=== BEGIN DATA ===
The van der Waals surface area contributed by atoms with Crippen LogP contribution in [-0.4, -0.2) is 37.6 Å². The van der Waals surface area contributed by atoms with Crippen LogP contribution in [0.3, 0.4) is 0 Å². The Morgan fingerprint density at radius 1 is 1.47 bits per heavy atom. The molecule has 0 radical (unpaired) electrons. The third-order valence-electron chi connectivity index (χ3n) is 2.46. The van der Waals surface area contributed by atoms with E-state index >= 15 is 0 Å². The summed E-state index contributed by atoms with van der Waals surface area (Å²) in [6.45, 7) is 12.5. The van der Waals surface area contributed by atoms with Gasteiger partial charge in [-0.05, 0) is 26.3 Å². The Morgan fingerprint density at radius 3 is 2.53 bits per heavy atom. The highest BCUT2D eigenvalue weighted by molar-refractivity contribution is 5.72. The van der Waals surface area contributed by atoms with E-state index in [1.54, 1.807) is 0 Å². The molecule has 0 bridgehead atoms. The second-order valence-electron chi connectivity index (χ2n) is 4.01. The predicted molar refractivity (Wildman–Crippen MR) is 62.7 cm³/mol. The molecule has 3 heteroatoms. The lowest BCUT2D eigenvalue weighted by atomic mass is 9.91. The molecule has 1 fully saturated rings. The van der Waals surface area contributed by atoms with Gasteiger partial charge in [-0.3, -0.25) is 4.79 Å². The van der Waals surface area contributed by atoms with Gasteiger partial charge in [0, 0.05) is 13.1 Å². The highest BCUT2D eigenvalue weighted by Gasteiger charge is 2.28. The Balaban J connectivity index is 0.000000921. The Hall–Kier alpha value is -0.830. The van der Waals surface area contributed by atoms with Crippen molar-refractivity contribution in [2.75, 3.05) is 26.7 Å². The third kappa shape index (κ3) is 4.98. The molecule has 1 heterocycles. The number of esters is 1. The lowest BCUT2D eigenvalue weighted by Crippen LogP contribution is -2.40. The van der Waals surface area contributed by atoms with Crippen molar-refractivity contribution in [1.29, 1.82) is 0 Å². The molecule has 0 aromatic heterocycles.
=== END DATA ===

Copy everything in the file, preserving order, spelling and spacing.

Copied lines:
The van der Waals surface area contributed by atoms with Crippen LogP contribution in [-0.4, -0.2) is 37.6 Å². The van der Waals surface area contributed by atoms with Crippen LogP contribution in [0.3, 0.4) is 0 Å². The Morgan fingerprint density at radius 1 is 1.47 bits per heavy atom. The molecule has 0 radical (unpaired) electrons. The third-order valence-electron chi connectivity index (χ3n) is 2.46. The van der Waals surface area contributed by atoms with E-state index >= 15 is 0 Å². The summed E-state index contributed by atoms with van der Waals surface area (Å²) in [6.45, 7) is 12.5. The van der Waals surface area contributed by atoms with Gasteiger partial charge in [-0.05, 0) is 26.3 Å². The Morgan fingerprint density at radius 3 is 2.53 bits per heavy atom. The highest BCUT2D eigenvalue weighted by molar-refractivity contribution is 5.72. The van der Waals surface area contributed by atoms with E-state index in [1.54, 1.807) is 0 Å². The molecule has 0 bridgehead atoms. The second-order valence-electron chi connectivity index (χ2n) is 4.01. The predicted molar refractivity (Wildman–Crippen MR) is 62.7 cm³/mol. The molecule has 3 heteroatoms. The lowest BCUT2D eigenvalue weighted by atomic mass is 9.91. The molecule has 1 fully saturated rings. The van der Waals surface area contributed by atoms with Gasteiger partial charge in [-0.3, -0.25) is 4.79 Å². The van der Waals surface area contributed by atoms with Gasteiger partial charge in [0, 0.05) is 13.1 Å². The highest BCUT2D eigenvalue weighted by Gasteiger charge is 2.28. The Balaban J connectivity index is 0.000000921. The Hall–Kier alpha value is -0.830. The van der Waals surface area contributed by atoms with Crippen molar-refractivity contribution in [2.75, 3.05) is 26.7 Å². The third kappa shape index (κ3) is 4.98. The molecule has 1 heterocycles. The number of esters is 1. The lowest BCUT2D eigenvalue weighted by Crippen LogP contribution is -2.40. The van der Waals surface area contributed by atoms with Crippen molar-refractivity contribution in [1.29, 1.82) is 0 Å². The molecule has 0 aromatic heterocycles.